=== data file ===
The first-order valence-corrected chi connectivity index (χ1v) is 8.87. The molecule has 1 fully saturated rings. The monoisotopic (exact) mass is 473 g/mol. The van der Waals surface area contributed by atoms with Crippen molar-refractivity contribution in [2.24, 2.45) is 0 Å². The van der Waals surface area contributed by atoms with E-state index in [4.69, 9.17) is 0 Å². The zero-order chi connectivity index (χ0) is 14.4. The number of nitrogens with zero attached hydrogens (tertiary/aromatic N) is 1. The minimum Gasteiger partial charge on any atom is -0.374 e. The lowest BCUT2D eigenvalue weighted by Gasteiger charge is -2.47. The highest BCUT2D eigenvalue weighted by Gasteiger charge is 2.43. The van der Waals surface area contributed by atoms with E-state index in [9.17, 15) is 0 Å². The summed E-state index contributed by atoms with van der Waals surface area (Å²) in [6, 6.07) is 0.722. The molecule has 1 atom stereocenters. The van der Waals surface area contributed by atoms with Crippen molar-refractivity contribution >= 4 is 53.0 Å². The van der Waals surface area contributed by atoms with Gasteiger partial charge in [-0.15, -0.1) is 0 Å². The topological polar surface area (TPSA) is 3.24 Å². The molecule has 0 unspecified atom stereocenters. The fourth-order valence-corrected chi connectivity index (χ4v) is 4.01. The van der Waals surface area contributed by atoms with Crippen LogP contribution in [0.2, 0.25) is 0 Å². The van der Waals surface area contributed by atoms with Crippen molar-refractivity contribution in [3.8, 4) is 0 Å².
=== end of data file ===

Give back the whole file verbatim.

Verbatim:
The first-order valence-corrected chi connectivity index (χ1v) is 8.87. The molecule has 1 fully saturated rings. The monoisotopic (exact) mass is 473 g/mol. The van der Waals surface area contributed by atoms with Crippen molar-refractivity contribution in [2.24, 2.45) is 0 Å². The van der Waals surface area contributed by atoms with E-state index in [4.69, 9.17) is 0 Å². The zero-order chi connectivity index (χ0) is 14.4. The number of nitrogens with zero attached hydrogens (tertiary/aromatic N) is 1. The minimum Gasteiger partial charge on any atom is -0.374 e. The lowest BCUT2D eigenvalue weighted by Gasteiger charge is -2.47. The highest BCUT2D eigenvalue weighted by Gasteiger charge is 2.43. The van der Waals surface area contributed by atoms with E-state index in [9.17, 15) is 0 Å². The summed E-state index contributed by atoms with van der Waals surface area (Å²) in [6, 6.07) is 0.722. The molecule has 1 atom stereocenters. The van der Waals surface area contributed by atoms with Crippen molar-refractivity contribution >= 4 is 53.0 Å². The van der Waals surface area contributed by atoms with Gasteiger partial charge in [-0.15, -0.1) is 0 Å². The topological polar surface area (TPSA) is 3.24 Å². The molecule has 0 unspecified atom stereocenters. The fourth-order valence-corrected chi connectivity index (χ4v) is 4.01. The van der Waals surface area contributed by atoms with Crippen LogP contribution in [0.2, 0.25) is 0 Å². The van der Waals surface area contributed by atoms with Crippen molar-refractivity contribution in [3.8, 4) is 0 Å².